About a century ago, the new economic theory about the power of the aggregate demand and governmental intervention destabilized the conventional belief free markets would automatically make an economy healthy. Back in the 1930s, existing economic theories could neither explain nor provide the solution to the Great Depression. It suddenly appeared that free market cannot provide total employment. To address this problem, British economist John Keynes concluded that the aggregate demand was uneven which destabilized the economy and hindered full employment. He underlined the importance of government intervention that is essential to regulate the economy with public policies.
Though Keynesian economists provided a comprehensive explanation of how to make the economy work, their theories dominated in the economy for about 25 years after World War II. Many economies entered the stage of slow growth combined with inflation which had no explanation under the Keynesian theory. In the mid-1970s the new classical economic school arose and pushed out Keynesian ideas. The theory was resurrected during the financial crisis of 2007-2008. Many governments used the Keynes’ ideas to respond the recession. It is very likely that Keynes’ understanding of financial crisis and depression match the current economies. Nevertheless, the Keynesian theory is not comprehensive enough to resolve all economic problems.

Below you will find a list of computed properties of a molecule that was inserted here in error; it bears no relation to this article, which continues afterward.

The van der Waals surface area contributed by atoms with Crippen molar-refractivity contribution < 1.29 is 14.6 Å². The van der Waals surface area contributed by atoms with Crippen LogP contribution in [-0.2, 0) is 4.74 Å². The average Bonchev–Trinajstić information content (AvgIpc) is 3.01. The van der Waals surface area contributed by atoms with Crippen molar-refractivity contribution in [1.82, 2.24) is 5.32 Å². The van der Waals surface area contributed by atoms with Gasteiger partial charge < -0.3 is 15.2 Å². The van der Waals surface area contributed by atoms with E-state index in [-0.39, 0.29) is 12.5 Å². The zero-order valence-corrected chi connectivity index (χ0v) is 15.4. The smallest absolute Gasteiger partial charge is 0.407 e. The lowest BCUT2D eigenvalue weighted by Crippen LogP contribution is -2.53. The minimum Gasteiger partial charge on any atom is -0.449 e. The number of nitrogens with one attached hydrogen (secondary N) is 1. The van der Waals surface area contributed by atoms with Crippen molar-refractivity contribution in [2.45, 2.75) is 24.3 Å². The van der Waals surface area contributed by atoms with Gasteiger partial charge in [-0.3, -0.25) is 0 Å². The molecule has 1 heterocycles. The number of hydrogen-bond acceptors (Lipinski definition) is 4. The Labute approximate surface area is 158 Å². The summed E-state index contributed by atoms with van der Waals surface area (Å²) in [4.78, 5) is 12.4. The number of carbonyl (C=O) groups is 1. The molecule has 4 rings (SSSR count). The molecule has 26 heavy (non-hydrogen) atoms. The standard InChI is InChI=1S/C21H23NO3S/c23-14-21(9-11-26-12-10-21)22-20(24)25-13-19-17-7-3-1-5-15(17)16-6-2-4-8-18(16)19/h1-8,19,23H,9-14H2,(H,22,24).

The good economy is the system that leaves no sound theory behind. There is no universal school of thought in economics that is capable to give explanations and cures to every recession we face. Though Keynesian thoughts worked out in times of Great Depression, they do not provide all answers we need.